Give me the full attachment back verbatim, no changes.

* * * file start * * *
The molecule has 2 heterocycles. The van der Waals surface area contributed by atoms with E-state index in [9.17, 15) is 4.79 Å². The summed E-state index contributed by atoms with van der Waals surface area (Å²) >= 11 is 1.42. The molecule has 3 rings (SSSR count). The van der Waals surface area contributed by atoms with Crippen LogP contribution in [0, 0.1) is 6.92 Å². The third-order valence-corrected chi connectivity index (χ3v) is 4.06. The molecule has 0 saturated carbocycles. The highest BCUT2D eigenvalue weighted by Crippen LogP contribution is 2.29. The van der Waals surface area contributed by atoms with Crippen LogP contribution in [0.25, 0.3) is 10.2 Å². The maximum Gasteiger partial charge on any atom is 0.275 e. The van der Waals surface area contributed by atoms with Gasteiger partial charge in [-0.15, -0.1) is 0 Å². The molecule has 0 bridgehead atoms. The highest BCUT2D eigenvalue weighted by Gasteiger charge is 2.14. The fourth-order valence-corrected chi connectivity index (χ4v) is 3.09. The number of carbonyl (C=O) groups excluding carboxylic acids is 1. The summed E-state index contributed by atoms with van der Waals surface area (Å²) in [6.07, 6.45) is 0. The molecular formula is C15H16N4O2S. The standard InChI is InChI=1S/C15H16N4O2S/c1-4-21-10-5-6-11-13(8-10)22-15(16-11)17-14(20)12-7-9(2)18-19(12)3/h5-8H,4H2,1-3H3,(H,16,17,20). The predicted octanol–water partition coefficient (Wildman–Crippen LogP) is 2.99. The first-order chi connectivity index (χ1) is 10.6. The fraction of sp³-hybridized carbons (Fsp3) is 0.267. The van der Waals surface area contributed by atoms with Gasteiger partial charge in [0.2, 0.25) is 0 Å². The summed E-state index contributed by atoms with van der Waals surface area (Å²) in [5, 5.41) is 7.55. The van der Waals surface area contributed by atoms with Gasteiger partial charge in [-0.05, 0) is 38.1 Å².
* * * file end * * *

The molecule has 2 heterocycles. The van der Waals surface area contributed by atoms with E-state index in [9.17, 15) is 4.79 Å². The summed E-state index contributed by atoms with van der Waals surface area (Å²) >= 11 is 1.42. The molecule has 3 rings (SSSR count). The van der Waals surface area contributed by atoms with Crippen LogP contribution in [0, 0.1) is 6.92 Å². The third-order valence-corrected chi connectivity index (χ3v) is 4.06. The molecule has 0 saturated carbocycles. The highest BCUT2D eigenvalue weighted by Crippen LogP contribution is 2.29. The van der Waals surface area contributed by atoms with Crippen LogP contribution in [0.25, 0.3) is 10.2 Å². The maximum Gasteiger partial charge on any atom is 0.275 e. The van der Waals surface area contributed by atoms with Gasteiger partial charge in [-0.15, -0.1) is 0 Å². The molecule has 0 bridgehead atoms. The highest BCUT2D eigenvalue weighted by Gasteiger charge is 2.14. The fourth-order valence-corrected chi connectivity index (χ4v) is 3.09. The number of carbonyl (C=O) groups excluding carboxylic acids is 1. The summed E-state index contributed by atoms with van der Waals surface area (Å²) in [6.07, 6.45) is 0. The molecular formula is C15H16N4O2S. The standard InChI is InChI=1S/C15H16N4O2S/c1-4-21-10-5-6-11-13(8-10)22-15(16-11)17-14(20)12-7-9(2)18-19(12)3/h5-8H,4H2,1-3H3,(H,16,17,20). The predicted octanol–water partition coefficient (Wildman–Crippen LogP) is 2.99. The first-order chi connectivity index (χ1) is 10.6. The fraction of sp³-hybridized carbons (Fsp3) is 0.267. The van der Waals surface area contributed by atoms with Gasteiger partial charge in [0.2, 0.25) is 0 Å². The summed E-state index contributed by atoms with van der Waals surface area (Å²) in [5, 5.41) is 7.55. The van der Waals surface area contributed by atoms with Gasteiger partial charge in [-0.05, 0) is 38.1 Å².